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Cut Collage Create

Community

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I taught this unit during the spring of 2016 at G.H. Reid Elementary School, my elementary student teaching placement. This unit was taught over the course of 40 minute art classes once a week for five weeks.

Unit Overview

Artists play many different roles in society - collecting, documenting, experimenting, and creating among them. In this unit, students will be artist-scientists. They will engage their curiosities, experiment with materials, "discover" new plant species, connect prior scientific knowledge to current making, and explore the history of museums. 

Rationale

Throughout this unit, students discuss and then put into practice the act of collaboration. They moderate their own small-group discussions. Students practice their fine motor skills by cutting, gluing, and painting and make connections to math through the application of repeating and alternating shapes and lines to create patterns. Students are introduced to a contemporary African-American artist and ways in which art can be used to address social issues.

Big Idea

Community

Key Concepts

  • Collaboration

  • Architecture/Design

  • The Unexpected

Essential Questions

  • How do parts come together to create a whole?

  • What creates a community? What do communities need?

  • How is a group creation different from an individual creation?

Target Student Group

First grade class; urban; school (G.H. Reid Elementary School)

Specific Unit Objectives

Lesson 1 - Surrounded by Pattern

  Reference - Tyree Guyton, Heidelberg Project

Objective - Students will “explore” Tyree Guyton’s Heidelberg Project and learn about the artist. Students will identify various patterns applied to the buildings in the artwork and how the use of unexpected color and pattern effect the viewer. Students will learn the reductive monoprinting technique and review color mixing before painting their own printing plates, experimenting with using various tools to create patterns, and pulling at least three patterned prints.

(2 days)

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Lesson 2 - Construction Crew

Objective - Students will use images of the buildings in the Heidelberg Project to identify architectural components and how to break them down into simple shapes. Students will consider what type of building they will create to contribute to the “neighborhood.” Through collage techniques using the patterned papers they and their classmates created, students combine simple shapes to construct their building. On the second day of the lesson, students will use black markers to add details to their collaged buildings.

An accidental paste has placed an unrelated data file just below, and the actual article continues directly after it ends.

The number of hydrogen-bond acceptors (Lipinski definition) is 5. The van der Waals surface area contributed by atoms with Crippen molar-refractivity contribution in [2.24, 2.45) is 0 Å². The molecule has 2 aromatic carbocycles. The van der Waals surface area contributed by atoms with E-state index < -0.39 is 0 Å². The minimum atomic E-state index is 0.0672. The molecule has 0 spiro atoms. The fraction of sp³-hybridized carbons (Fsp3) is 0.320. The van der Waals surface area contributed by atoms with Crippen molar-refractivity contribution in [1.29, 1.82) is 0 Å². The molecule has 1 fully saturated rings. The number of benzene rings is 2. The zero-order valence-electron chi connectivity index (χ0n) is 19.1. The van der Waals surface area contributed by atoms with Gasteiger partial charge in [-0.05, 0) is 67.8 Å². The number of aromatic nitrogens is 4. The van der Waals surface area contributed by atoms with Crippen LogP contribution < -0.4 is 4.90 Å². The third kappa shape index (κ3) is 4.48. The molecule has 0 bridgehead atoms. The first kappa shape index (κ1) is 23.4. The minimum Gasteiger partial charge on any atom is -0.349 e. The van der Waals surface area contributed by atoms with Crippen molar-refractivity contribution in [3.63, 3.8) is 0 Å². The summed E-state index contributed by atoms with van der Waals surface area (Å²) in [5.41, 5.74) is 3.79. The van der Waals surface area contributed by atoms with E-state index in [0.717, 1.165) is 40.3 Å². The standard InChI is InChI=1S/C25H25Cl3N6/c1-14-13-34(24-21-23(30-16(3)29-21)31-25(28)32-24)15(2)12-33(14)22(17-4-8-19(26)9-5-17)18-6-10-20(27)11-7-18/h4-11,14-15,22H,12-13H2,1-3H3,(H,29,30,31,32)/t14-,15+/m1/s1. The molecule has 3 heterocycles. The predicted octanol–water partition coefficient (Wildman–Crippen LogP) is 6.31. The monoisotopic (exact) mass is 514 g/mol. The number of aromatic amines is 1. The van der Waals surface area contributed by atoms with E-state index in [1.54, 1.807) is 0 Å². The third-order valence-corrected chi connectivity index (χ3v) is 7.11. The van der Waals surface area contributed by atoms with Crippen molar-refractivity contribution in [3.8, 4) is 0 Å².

(2 days)

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Lesson 3 - Community Coming Together

Objective - Students will think critically and discuss ideas about why Tyree Guyton might have created the Heidelberg Project and what the artist’s message is. They will consider what makes a collection of buildings a community and what they would like their community to look like. As table groups, students will work together to collage different additions to the mural out of construction paper.

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National Art Standards

Anchor Standard 1. Generate and conceptualize artistic ideas and work.

Anchor Standard 2. Organize and develop artistic ideas and work.

Anchor Standard 8. Interpret intent and meaning in artistic work.

Anchor Standard 11. Relate artistic ideas and works with societal, cultural, and historical context to deepen understanding.

Virginia Visual Art SOLs

1.5 The student will create art from real and imaginary sources of inspiration.

1.10 The student will demonstrate the use of size relationships in works of art.

1.12 The student will use motor skills (e.g., cutting, modeling, molding, tearing, weaving) to create two- and three-dimensional works of art.

1.13 The student will describe how art is an integral part of one’s culture.

1.20 The student will explain why works of art have value.

1.21 The student will express a point of view regarding what art is and what purposes it serves.

Virginia Core Subject SOLs

Math 1.12 The student will identify and trace, describe, and sort plane geometric figures (triangle, square, rectangle, and circle) according to number of sides, vertices, and right angles.

1.13 The student will construct, model, and describe objects in the environment as geometric shapes (triangle, rectangle, square, and circle) and explain the reasonableness of each choice.

History and Social Studies 1.6 The student will develop a geographic understanding that the land forms of Virginia affect the places people live.

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